This is what Byrne's Superman evokes to me. To me, he's the guy for whom where he is is more important than where he's from, and that's just something that makes me uncomfortable because of the events and people I've come to associate that sentiment with. In Les Daniels' book, DC Comics: Sixty Years of the World's Favorite Comic Book Heroes, he states that it is a reversal of pre-1986 Superman, who always longed for his peaceful but dead homeworld. Byrne's Superman rejects that homeworld, which was remade into a sterile, cold, scientific world. Daniels says that Superman "stays true to one set of roots, while instantly rebelling against the other."

But why should he rebel against any set of roots? He's Superman. If any one character in fiction can look at his roots — as well as the roots of everyone else — in a unified fashion and bring it together, it's him. Instead, MAN OF STEEL featured a Superman that didn't show that at all, in addition to him already being a Superman that was stripped of so many elements that made him fantastic, wonderful, and magical.

Having said that, John Byrne drew one of the greatest versions of Superman of all time, and many writers and artists, including Roger Stern, Kerry Gammill, and Jerry Ordway, were able to work with the groundwork Byrne lay down for them and produce some really good stories out of them. I still believe that THE DEATH AND RETURN OF SUPERMAN is the best comic book event of the 90s, and that SUPERMAN FOR ALL SEASONS is Jeph Loeb and Tim Sale's best work.

But MAN OF STEEL? I can't say that, art aside, I really liked it then. And I certainly don't like it now.

Now, for the completely opposite point of view, visit Paul Cornish at Last of the Famous International Fanboys!


MOCK! said...

It hit at just the right time for me as a collector. I was almost 15 when it hit the stands. I do not think I have reread it since. Maybe it is time for me to give it another look. As I posted on Paul's site, these days I am more likely to grab a pre-Crisis comic from a discount bin than pick up something new...

Kid said...

I hear what your saying, but I think the 'Krypton thing' just got done to death over the years. There's a reason why Jerry Seigel only mentioned 'a doomed planet' in the one-page origin in Action Comics #1 - it's only importance was to establish why Clark was superpowered. In every other way, he was an 'Earthman' - specifically an American - and later tacked-on explorations of his Kryptonian heritage diluted that aspect to a great extent. In short, Clark's seemingly constant soliloquizing, theorizing and agonizing became - well, simply that - agonizing. (To say nothing of ultimately boring.)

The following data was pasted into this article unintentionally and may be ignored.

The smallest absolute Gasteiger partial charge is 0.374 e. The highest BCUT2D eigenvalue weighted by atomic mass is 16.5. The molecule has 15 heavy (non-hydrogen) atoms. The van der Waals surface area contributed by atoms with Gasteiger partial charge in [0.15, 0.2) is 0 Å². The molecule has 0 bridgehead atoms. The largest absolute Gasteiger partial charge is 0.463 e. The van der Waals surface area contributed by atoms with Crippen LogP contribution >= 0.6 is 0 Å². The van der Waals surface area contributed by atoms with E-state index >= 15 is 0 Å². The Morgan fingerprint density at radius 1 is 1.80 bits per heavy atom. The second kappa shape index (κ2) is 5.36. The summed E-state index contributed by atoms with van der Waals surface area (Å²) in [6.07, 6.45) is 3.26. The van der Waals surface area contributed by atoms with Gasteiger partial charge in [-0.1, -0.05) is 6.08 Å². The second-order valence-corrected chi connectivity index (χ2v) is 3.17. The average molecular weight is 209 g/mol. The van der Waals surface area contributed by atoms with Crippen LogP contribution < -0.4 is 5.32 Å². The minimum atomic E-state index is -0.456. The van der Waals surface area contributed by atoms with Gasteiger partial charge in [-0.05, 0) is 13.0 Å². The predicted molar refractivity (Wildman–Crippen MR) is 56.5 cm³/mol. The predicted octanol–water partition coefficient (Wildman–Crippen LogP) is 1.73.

Byrne was simply trying to get back to the basics.

Duy said...

I understand the need for it at the time, definitely, but it just doesn't work for me.

Bob said...

I was 26 when it came out. I thought it was a good story, and still do. But it wasn't Superman.

When I was a kid in the sixties, the planet Krypton was a source of wonder. I studied its geography, its history, the way that Tolkien fans memorize Middle Earth and Star Trek fans learn to speak Klingon. The new Krypton was not a planet of rainbow canyons and glass forests and gold volcanoes and firefalls, but a cold place with no astounding features at all that I could see. Superman was no longer a story for wide-eyed youngsters, but had been tainted by adult cynicism. I've always felt a tinge of sadness at what the generations since then missed out on.

Duy said...

Bob, I'd love to have a whole course on Krypton. It just looks so fun. The Byrne Krypton was just bleh.

davesharon said...

the Byrne Superman issues did not leave much of an impression. Just like his Spidey issues. They are quickly forgotten. I'm sticking with my beloved 60's issues. LOL. Yes I am an old fart.

Darrell D said...

I think I was 17 when this came out, and I was a HUGE Superman fan at the time. I really hated the idea of losing the Fortress, Kandor, etc.
But, I really like what Byrne laid down. Gone was the clumsy Chris Reeve Clark Kent, now he was more of a George Reeves Clark, take charge and confident. That was one of the things I was sorry to see come back to the comic recently.
I would have to say that Byrne REALLY wanted to empathize the Man over the Super. And I liked the approach.

Duy said...

That's more than fair and there are a lot of elements in Byrne's Superman that I thought other writers really ran well with. But for the reasons I outlined in the article, I can't stand Byrne's particular version.

Realitätsprüfung said...

I largely agree with the article's take. Though y'know, Byrne faced a tough job: Marrying the core Superman concepts with the zeitgeist of the late 80s. And in that era's comics, that also meant appealing to Marvel readers - their comics outsold DC by a 4/5 to 1 margin.

The fact that he wasn't a decent writer meant his Superman sold mostly to Marvel fans crossing over. Which is fine, except once Byrne left, Superman was back to selling mediocre numbers.